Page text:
When promoting your Globaldev innovation to a target population, it is important to understand the characteristics of the target population that will help or hinder adoption of the innovation.

There are five established adopter categories, and while the majority of the general population tends to fall in the middle categories, it is still necessary to understand the characteristics of the target population. When promoting an innovation, there are different strategies used to appeal to the different adopter categories.

1. Innovators - These are people who want to be the first to try the innovation. They are venturesome and interested in new ideas. These people are very willing to take risks and are often the first to develop new ideas. Very little, if anything, needs to be done to appeal to this population.

Kaur using a drone to inspect her farm (Photo: UNDP/Victor Ladele).


Mrs. Kaur is one of such. Although she farms sugarcane in a rural part of Western Fiji. She also raises pigs. Although she is assumed to be in need of “empowerment”, she already maximizes productivity even with lean resources by using a drone to inspect her farm acreage. She also monitors her piggery with CCTV cameras, thereby decreasing incidences of theft. These twin challenges – theft of animals and supervision of a large plot of land -- have served as barriers to other women thriving in the sugarcane farming business.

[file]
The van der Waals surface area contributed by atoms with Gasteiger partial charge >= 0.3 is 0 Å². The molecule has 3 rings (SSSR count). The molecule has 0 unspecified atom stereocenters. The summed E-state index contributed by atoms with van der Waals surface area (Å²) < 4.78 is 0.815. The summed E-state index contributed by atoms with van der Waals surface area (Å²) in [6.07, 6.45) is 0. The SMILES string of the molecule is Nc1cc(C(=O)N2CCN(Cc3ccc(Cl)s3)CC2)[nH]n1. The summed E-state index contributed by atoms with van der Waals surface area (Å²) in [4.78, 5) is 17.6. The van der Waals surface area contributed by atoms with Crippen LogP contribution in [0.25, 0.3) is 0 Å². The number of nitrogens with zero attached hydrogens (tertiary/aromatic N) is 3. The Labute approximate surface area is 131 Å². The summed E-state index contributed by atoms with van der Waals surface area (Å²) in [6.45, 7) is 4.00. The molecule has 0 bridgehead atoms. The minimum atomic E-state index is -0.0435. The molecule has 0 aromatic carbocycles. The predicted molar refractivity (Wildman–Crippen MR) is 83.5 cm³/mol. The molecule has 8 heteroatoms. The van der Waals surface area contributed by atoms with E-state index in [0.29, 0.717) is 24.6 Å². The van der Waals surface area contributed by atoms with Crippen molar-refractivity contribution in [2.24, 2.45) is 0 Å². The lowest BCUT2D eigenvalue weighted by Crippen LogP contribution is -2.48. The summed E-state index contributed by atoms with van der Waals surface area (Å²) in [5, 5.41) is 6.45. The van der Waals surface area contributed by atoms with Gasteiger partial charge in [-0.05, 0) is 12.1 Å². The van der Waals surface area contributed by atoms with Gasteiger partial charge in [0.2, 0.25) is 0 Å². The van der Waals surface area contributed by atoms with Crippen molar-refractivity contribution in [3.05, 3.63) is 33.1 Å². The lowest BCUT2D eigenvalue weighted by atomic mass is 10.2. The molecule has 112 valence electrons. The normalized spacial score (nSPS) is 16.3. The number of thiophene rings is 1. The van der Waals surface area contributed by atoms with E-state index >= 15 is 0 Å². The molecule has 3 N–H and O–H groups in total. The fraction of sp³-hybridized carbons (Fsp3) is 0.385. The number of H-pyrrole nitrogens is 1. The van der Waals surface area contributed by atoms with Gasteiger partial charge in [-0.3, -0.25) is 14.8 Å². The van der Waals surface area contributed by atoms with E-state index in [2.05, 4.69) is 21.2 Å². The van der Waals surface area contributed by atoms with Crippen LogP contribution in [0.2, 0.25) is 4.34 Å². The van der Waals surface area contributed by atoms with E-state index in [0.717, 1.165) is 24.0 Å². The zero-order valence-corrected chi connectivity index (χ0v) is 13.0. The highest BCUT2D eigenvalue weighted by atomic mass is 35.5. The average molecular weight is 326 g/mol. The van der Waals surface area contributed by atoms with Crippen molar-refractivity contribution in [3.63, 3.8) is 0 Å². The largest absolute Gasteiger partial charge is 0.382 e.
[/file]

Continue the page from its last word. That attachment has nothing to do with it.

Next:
Other established adopter categories are the:

2. Early Adopters - These are people who represent opinion leaders. They enjoy leadership roles, and embrace change opportunities. They are already aware of the need to change and so are very comfortable adopting new ideas.

3. Early Majority - These people are rarely leaders, but they do adopt new ideas before the average person. That said, they typically need to see evidence that the innovation works before they are willing to adopt it.

4. Late Majority - These people are skeptical of change, and will only adopt an innovation after it has been tried by the majority. Strategies to appeal to this population include information on how many other people have tried the innovation and have adopted it successfully.